Viruses such as EV-D68 and its distant cousin polio gang up to infect cells, researchers reported Friday.
Then these gaggles of enteroviruses cloak themselves in pieces of the infected cell to sneak out and infect other cells.
The findings, reported in the journal Cell, may help lead to treatments for polio and other enteroviruses that cause colds and infections of the heart, the scientists said.
Dr. Nihal Altan-Bonnet of the National Heart, Lung and Blood Institute and colleagues said it’s a major discovery in the field of virology. Virus experts had always thought viruses worked alone.
When viruses act in a cluster, they’re more likely to successfully infect their victims. That’s because viruses are very mistake-prone. But when there’s a batch of viruses all together, at least a few of them will get it right, replicate, and spread to other cells.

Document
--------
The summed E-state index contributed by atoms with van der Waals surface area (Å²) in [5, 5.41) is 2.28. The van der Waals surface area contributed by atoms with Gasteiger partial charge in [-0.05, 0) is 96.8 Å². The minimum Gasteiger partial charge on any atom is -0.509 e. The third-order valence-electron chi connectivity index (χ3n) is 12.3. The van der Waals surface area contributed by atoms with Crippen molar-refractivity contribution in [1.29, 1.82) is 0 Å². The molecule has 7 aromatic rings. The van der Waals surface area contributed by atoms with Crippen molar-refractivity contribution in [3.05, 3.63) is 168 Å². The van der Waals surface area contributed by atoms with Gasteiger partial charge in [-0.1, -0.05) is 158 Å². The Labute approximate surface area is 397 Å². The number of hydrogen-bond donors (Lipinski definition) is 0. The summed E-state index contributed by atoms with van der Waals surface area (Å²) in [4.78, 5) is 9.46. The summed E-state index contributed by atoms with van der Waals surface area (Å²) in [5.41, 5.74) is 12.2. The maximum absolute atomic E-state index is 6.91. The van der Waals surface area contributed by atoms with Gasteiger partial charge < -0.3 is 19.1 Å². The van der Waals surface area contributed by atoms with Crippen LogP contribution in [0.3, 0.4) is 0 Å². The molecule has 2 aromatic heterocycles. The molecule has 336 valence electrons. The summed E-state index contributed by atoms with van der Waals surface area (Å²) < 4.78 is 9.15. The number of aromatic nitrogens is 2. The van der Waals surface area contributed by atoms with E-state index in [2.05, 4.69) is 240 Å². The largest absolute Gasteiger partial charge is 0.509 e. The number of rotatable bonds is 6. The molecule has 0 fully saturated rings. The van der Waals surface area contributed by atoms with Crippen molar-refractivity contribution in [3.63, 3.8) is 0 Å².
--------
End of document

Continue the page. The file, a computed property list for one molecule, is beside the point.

In addition, these gangs of viruses take cover in a cell component called an autophagosomes. Usually, these organelles are like recycling centers in the cell, taking in trash and breaking it down. But when they gobble up enteroviruses, they carry them out instead of recycling them, giving the viruses a free ride out of the cell and giving them access to infect other cells.
"This study reveals a novel mode of viral transmission," the researchers concluded. There’s currently no treatment for polio or EV-D68 but understanding these processes may help scientists figure out how to make a drug that can fight such viruses.
— Maggie Fox